Tom Konrad, CFA
Government budgets are putting pressure on mass transit operators, but the best public companies are likely to benefit from the trend.
Three recent Economist articles led me to question my assumption that rising oil prices should be good for mass transit operators. In the August 19th edition, there was an article about mass transit service cuts in Atlanta, as well as one about the likelihood of rising rail fares in Britain.
In crisis, there is also opportunity. Reading beyond the gloomy headline of the Atlanta article, it becomes clear that the Metropolitan Atlanta Rapid Transit Authority’s (MARTA’s) decision to cut 40 of 131 bus lines has more to do with the operational inefficiencies of a state-run bus service. MARTA has several competing, subsidized, transit agencies in the Atlanta region, does not receive any subsidies of its own, and has significant legislative constraints about how it spends its money. Inflexible rules have even forced MARTA to buy buses that it does not have the money to operate.
Demand for public transit services is rising, even as transit agencies like MARTA are cutting back. This should open up opportunities for efficient and flexible privately run operators willing to fill in the gap left by the retreating public sector.
The story behind the likely large increases in Britain’s rail fares leads to a similar conclusion. Rising rail fares will be driven by government belt-tightening, and rail operators must negotiate with local authorities for their share of revenues and expenses. This seems to imply that rail operators will not be able to capture a share of rising revenues beyond what can be justified by growing expenses, and may even see their margins squeezed in coming years. But the effect on bus and coach (inter-city bus) operators should be positive, as rising rail prices induce commuters and travelers to seek more economical alternatives.
I’ve recently been researching three London-listed transit operators with both bus and rail divisions. I’ve been aware of FirstGroup PLC (FGP.L) for some time, and the company appeared in my recent list of nine public transit related companies. While looking at the holdings of the Powershares Global Progressive Transport Portfolio (PTRP) for this series on Peak Oil stocks, I came across another: Stagecoach Group, PLC (SGC.L), and Stagecoach’s annual report pointed me to two other publicly competitors: National Express (NEX.L) and Arriva.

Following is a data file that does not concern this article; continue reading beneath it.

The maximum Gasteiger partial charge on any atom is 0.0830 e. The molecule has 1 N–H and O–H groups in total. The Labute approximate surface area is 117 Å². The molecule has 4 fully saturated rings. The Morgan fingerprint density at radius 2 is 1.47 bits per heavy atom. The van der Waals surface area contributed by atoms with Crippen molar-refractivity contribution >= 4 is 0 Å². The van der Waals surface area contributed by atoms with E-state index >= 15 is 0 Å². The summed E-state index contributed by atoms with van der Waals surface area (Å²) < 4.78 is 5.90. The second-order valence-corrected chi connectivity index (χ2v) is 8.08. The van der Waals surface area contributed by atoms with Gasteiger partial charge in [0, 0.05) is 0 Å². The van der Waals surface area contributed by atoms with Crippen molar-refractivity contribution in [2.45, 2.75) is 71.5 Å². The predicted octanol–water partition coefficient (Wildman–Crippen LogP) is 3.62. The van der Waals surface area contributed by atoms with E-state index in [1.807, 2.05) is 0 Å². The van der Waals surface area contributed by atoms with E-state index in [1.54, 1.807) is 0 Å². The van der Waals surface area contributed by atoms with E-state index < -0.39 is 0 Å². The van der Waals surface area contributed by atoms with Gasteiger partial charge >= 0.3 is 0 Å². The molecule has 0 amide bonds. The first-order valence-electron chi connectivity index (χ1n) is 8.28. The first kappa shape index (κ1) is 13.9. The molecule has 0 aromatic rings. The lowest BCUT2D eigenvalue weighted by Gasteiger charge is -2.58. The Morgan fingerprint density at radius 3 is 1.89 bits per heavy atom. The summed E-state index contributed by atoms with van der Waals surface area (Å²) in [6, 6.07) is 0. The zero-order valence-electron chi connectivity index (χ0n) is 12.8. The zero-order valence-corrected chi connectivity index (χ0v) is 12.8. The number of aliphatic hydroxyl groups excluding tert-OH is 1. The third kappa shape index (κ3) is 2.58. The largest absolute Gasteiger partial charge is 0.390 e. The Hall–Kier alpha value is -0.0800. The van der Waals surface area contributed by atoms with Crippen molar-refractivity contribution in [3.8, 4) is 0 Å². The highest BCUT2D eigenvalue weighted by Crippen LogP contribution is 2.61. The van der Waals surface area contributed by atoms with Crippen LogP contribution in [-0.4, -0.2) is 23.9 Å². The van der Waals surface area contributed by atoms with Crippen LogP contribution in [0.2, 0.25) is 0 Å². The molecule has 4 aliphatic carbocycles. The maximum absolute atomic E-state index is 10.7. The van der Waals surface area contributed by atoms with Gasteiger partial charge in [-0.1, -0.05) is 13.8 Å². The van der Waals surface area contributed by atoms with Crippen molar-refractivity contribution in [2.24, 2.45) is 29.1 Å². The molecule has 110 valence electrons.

Arriva was recently acquired by the German government-controlled Deutsche Bahn, and so is no longer publicly traded. Although this gives investors one less option in the sector, another article in the Economist predicts that Deutsche Bahn may continue looking for acquisitions as part of its growing rivalry with the French rail operator SNCF.
Although each company treats revenue breakdown differently, each company seems to earn a little more than half of their revenues from bus services and a little less than half from rail services. All three operate in the UK and North America, while National Express also has operations in Spain.
The economic downturn hurt revenue at all three firms, but all have seen revenue increase since 2009. Both FirstGroup and Stagecoach Group maintained profitability through the downturn, but National Express lost money in 2009 and went through a fairly dramatic restructuring. It has only recently returned to profitability.
National Express might potentially be a turn-around play, but I expect economic times to remain difficult, and so prefer companies with more financial strength. The other two seem to have adapted well to the downturn, but Stagecoach’s low debt means that the company probably has more flexibility to take advantage of any opportunities opened up by a retreat of public sector transit providers.
Below is a table summarizing several valuation and liquidity ratios for the three companies.
|Share Price 8/26/10||342.8p||222.3p||170.0p|
|Financial Stmt Date||3/31/10||7/29/10||4/30/10|
|TTM Income Yield (PE)||8.9% (11)||0.04% (25)||9.1% (11)|
|Free Cash Flow Yield||17.3%||2.4%||14.6%|
Of the three stocks, Stagecoach’s combination of low debt, relatively strong liquidity, and reasonable earnings multiple make it my favorite of these three bus and rail transit operators. Had I known about Nation
al Express and Stagecoach when I was putting together my Ten Clean Energy Stocks for 2010 (in which I included FirstGroup,) I would have chosen Stagecoach in FirstGroup’s place.
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